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Friday, May 18, 2012

SKS Microfinance hopes new law to revive growth by easing loan recovery

SKS Microfinance, India's largest publicly-traded lender to the poor, says proposed legislation will spur a revival by easing loan recovery just as mounting losses force it to curtail operations.

The draft law would let microcredit companies improve debt collection and may also help raise funds, chief financial officer S Dilli Raj said in an interview. The Hyderabad-based lender's loss last quarter widened almost fivefold, prompting it to cut jobs and shut branches. The stock is down 94% from a September 2010 peak.

SKS, backed by Sequoia Capital, forecasts relief from a bill approved by Prime Minister Manmohan Singh's Cabinet last week that would enable the Reserve Bank of India to regulate the industry. SKS has reported five consecutive quarters of losses after the southern state of Andhra Pradesh curtailed debt recovery, capped interest rates and waived loans to arrest a spate of suicides by farmers unable to make payments.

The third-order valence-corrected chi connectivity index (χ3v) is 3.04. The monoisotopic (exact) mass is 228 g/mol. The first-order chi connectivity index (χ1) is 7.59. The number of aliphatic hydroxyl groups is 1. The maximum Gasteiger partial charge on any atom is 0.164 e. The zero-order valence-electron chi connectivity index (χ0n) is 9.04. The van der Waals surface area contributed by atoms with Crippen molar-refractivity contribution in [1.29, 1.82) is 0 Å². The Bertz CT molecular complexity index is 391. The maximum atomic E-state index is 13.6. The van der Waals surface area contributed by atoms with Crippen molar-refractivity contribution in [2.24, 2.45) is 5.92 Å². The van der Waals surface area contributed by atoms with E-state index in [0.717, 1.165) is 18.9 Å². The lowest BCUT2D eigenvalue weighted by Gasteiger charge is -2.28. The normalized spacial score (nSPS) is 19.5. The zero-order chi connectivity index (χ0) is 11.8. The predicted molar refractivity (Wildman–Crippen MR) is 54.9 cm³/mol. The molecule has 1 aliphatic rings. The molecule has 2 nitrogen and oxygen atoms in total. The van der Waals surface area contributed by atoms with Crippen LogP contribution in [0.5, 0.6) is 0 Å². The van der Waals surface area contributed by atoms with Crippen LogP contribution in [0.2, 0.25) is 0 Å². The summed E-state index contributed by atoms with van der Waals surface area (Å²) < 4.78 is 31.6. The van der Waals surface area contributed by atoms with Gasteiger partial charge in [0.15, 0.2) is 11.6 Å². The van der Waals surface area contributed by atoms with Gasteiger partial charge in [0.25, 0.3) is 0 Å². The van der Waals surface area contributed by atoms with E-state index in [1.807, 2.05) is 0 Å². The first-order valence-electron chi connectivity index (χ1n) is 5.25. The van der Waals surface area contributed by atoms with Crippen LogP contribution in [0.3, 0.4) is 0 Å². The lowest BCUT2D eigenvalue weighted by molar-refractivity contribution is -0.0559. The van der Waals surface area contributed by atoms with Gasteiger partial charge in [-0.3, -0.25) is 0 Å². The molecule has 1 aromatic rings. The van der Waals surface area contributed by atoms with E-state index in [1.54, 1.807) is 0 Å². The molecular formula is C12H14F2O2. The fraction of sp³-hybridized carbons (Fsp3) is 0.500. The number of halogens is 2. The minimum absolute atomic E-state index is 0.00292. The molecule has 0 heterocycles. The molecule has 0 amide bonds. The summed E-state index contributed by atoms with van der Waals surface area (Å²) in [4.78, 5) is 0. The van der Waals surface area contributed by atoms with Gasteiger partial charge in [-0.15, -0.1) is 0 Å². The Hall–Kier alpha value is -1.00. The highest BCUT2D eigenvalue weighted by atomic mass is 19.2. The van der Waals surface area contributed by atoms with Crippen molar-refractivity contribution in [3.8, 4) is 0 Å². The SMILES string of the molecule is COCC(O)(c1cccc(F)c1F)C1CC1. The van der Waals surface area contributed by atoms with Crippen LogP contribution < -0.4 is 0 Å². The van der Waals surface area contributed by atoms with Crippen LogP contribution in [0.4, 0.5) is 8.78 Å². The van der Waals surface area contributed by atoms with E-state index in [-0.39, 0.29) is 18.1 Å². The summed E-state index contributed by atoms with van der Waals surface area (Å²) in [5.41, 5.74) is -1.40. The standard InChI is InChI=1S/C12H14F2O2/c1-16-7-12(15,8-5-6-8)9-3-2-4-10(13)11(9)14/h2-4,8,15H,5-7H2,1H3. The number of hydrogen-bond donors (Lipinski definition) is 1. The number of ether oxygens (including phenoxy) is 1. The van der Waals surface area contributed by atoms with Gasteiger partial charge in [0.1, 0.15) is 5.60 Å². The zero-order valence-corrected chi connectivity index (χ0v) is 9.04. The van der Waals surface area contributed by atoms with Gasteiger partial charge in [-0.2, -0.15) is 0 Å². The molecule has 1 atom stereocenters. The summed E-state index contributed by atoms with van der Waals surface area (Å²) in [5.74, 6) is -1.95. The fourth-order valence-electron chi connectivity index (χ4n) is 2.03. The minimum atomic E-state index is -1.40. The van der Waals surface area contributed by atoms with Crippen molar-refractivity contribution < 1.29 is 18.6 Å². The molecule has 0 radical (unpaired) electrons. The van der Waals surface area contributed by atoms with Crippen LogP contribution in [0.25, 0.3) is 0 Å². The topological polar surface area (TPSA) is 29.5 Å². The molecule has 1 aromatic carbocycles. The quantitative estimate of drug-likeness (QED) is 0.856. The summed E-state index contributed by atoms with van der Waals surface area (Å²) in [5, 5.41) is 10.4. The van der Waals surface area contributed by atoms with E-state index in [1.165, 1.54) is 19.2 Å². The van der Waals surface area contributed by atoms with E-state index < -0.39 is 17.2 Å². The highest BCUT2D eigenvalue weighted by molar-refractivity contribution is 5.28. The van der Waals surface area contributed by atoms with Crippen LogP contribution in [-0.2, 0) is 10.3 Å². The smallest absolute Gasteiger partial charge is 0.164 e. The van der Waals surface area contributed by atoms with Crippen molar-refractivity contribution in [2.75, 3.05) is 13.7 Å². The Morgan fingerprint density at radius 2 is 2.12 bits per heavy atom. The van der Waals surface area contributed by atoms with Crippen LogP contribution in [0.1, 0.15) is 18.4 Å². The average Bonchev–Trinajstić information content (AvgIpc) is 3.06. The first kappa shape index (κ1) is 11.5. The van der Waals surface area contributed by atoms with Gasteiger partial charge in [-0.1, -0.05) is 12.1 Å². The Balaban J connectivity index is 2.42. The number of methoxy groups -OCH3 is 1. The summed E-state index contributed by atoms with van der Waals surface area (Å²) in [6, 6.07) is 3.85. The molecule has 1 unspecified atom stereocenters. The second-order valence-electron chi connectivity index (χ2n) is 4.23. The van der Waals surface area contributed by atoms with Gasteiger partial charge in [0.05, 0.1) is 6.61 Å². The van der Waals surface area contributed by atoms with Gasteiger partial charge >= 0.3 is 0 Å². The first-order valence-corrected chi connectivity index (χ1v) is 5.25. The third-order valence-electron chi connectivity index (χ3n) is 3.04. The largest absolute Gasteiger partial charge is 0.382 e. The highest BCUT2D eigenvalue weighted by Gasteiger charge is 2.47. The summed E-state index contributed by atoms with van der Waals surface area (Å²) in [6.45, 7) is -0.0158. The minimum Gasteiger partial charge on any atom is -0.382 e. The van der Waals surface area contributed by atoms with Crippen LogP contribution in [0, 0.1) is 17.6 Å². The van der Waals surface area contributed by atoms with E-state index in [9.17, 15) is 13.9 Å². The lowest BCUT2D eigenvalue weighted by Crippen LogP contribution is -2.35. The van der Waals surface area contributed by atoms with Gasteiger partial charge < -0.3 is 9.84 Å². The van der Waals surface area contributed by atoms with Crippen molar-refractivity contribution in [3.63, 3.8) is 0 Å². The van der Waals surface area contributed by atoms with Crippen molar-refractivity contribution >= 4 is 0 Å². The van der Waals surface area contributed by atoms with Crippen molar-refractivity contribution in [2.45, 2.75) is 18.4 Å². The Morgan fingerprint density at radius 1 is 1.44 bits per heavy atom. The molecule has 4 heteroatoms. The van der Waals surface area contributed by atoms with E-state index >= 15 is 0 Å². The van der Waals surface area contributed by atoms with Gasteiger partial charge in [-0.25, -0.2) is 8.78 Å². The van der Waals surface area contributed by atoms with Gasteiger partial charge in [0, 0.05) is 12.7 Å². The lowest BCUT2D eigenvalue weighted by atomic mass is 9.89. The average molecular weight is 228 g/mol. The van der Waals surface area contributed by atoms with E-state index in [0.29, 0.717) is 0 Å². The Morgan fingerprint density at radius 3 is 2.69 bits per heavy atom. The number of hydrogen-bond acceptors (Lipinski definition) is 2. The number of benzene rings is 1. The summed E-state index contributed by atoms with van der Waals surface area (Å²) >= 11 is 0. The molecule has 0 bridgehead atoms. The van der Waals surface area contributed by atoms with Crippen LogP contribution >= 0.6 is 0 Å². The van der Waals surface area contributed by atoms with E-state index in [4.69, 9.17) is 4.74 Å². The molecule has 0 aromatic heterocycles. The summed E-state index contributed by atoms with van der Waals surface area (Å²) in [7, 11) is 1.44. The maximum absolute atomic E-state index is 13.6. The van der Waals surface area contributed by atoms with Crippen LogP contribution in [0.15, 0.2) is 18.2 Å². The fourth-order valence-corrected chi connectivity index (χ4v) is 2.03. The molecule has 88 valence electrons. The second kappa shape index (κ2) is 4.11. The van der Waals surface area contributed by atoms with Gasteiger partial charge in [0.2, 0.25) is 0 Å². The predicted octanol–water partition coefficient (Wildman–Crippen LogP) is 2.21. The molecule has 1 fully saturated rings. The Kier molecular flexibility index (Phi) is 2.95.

"The long-term clarity on the regulatory environment will have an immediate impact on the balance sheet," Raj said. "We are confident of bridging the widening gulf between demand and supply in small loans," he said.

The bill, if approved by parliament, will override provincial rules that differ from state to state and help improve the flow of credit to the poor and farmers left out by lenders including State Bank of India and ICICI Bank, the nation's two biggest by assets. The central bank, as the sole regulator, would cap interest rates and fees levied by microfinance companies under the new law, and also stipulate rules for debt collection.

The Micro Finance Institutions (Development and Regulation) Bill will require all microlenders to register with the RBI, create a reserve fund from profits and audit their financial performance annually. In December, the RBI proposed an upper limit of 26% for annual interest rates on loans to individuals.

Prime Minister Singh, seeking to revive an economy expanding at the slowest pace in three years, is turning to microcredit companies to provide financing to the almost 43% of the nation's 1.2 billion people who don't have a bank account.

Less than 5% of the country's 6 lakh villages have banks, data provided by the RBI show.

Non-urban consumers account for almost 8% of gross domestic product in India, where the World Bank says almost 70% of the population lives on less than $2 a day.

Source: EconomicTimes


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